Product Liability -- 2016

CertainTeed Corp. v. Fletcher   (Georgia Supreme Court)

Liability of manufacturers for take-home occupational exposure of customer's employee to asbestos

Workers injured by asbestos exposure at work typically have been compensated for their injuries by worker's compensation systems. They also sued asbestos product manufacturers, and as a result, most of the manufacturers filed for bankruptcy. They then sued peripheral defendants such as premises owners. More recenltly, peripheral plaintiffs, family members of workers, have brought suits against premises owners and employers, claiming nonoccupational, offsite exposure to asbestos through contact with a worker's clothes. Most of the courts which been asked to recognize a duty to warn household members of the risks associated with exposure to asbestos conclude that no such duty exists.

This case goes one step further in asserting a duty to warn. The plaintiffs wanted to hold manufacturers liable for failing to warn about asbestos risks to the household members of workers at companies that use their products. The NAM filed an amicus brief arguing that if employers have no such duty to warn, certainly product manufacturers, which are even more distant from housefold members of customer employees, cannot be made liable for such a duty. The relationship between the manufacturer and such a person is simply too remote to create this duty. Imposing an expansive new duty on manufacturers to people who never purchased, used, or were in the vicinity of their products would lead to asbestos litigation that involves increasingly tenuous connections between plaintiffs and defendants.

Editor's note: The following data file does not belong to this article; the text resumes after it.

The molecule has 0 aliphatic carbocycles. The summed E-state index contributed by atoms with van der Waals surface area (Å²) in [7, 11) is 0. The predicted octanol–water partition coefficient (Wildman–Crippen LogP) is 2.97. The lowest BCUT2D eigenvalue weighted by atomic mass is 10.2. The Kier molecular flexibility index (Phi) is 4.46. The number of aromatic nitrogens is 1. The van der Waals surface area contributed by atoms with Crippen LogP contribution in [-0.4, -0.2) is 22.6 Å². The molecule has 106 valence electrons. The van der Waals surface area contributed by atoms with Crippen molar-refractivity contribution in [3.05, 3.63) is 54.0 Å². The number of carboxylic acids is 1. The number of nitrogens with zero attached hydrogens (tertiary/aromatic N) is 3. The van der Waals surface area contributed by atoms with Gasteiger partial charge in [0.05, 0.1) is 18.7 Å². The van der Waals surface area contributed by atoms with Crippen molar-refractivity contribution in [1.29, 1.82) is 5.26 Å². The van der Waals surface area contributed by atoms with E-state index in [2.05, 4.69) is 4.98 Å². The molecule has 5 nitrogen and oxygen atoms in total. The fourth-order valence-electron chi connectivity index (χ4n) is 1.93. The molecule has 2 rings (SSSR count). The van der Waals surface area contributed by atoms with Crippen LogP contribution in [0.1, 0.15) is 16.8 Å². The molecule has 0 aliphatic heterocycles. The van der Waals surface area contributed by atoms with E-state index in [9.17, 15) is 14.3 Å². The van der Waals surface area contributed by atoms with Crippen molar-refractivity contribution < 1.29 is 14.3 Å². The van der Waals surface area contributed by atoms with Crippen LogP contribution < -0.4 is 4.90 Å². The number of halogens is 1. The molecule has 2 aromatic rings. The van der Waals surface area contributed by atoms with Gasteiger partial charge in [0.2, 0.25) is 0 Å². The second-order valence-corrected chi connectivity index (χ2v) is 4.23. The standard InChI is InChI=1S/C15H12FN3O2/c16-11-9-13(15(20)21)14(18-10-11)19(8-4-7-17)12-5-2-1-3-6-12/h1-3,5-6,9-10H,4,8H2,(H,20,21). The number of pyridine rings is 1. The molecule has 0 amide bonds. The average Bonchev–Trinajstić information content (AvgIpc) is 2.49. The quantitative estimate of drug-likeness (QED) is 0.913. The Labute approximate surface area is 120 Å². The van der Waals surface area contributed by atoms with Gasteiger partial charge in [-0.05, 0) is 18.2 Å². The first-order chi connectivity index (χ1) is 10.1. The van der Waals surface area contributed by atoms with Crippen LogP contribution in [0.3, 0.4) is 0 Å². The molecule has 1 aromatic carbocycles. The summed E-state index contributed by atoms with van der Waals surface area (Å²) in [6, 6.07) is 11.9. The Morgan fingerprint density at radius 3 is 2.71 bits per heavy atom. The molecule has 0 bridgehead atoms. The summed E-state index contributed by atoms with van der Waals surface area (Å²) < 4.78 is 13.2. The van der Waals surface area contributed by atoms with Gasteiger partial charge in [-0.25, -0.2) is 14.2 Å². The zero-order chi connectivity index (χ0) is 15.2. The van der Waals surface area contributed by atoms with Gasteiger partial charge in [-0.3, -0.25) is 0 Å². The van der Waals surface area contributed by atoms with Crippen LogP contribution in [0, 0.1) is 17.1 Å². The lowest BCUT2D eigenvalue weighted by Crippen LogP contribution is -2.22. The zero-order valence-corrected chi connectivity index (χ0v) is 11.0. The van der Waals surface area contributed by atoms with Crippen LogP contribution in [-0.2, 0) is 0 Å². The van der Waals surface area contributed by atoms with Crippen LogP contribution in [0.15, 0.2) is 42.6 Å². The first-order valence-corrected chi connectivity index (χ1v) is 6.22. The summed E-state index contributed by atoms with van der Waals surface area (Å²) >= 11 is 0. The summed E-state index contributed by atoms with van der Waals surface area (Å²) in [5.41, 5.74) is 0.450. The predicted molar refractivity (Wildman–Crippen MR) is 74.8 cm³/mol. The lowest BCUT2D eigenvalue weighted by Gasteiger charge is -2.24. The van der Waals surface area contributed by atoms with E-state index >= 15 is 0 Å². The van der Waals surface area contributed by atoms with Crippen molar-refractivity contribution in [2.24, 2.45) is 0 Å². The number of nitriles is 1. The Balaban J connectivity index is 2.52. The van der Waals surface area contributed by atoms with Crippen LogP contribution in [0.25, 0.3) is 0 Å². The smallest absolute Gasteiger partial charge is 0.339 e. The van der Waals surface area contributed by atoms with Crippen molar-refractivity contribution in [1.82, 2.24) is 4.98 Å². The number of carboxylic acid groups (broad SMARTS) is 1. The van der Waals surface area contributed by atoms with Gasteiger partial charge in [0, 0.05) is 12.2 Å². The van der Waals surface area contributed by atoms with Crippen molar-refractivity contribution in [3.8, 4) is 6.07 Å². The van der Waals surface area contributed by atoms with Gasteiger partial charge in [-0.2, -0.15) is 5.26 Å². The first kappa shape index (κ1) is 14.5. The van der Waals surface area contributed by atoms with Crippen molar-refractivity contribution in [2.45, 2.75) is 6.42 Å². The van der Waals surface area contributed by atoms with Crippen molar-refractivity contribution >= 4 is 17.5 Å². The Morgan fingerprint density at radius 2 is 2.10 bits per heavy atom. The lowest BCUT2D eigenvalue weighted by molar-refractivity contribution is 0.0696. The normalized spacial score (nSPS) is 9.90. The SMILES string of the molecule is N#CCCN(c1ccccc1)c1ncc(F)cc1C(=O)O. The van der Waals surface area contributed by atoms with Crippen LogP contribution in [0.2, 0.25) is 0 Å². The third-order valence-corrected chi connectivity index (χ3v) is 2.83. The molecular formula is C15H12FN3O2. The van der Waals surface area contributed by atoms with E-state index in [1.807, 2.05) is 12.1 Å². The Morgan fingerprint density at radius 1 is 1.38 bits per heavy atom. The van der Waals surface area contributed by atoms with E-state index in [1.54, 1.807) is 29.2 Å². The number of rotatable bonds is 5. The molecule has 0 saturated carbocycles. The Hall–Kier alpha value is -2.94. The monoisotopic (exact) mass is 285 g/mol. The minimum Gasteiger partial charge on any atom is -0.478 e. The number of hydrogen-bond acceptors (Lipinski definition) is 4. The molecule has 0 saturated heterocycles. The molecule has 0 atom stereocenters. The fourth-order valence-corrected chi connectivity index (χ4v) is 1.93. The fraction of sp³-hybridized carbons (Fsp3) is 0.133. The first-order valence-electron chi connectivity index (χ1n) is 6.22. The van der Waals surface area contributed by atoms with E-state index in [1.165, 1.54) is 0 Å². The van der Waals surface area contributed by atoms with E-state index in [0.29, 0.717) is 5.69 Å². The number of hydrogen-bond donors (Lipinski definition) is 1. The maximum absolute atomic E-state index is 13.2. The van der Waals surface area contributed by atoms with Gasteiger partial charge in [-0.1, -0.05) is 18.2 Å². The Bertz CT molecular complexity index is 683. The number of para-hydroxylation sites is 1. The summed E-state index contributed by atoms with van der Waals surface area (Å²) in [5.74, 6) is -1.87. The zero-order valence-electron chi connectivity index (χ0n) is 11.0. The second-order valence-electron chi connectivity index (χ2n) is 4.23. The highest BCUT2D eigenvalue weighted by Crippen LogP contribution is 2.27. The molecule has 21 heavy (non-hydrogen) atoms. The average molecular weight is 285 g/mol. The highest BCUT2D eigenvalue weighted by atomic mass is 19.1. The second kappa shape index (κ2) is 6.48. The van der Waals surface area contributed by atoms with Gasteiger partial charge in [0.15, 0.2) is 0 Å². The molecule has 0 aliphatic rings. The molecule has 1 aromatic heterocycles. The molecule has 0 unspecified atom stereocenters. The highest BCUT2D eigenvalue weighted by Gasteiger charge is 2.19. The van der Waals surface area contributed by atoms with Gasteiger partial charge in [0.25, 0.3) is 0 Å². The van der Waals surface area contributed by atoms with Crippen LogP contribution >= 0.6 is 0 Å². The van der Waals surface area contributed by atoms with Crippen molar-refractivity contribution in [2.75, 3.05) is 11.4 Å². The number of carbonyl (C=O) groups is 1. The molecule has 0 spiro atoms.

On Nov. 30, 2016, the court ruled that the manufacturer does not have a duty to warn such remote parties, "whether those individuals be family members or simply members of the public who were exposed to asbestos-laden clothing, as the mechanism and scope of such warnings would be endless." The Georgia Supreme Court properly denied what would have been a dramatic expansion of product liability law.

Related Documents:
NAM amicus brief  (March 14, 2016)


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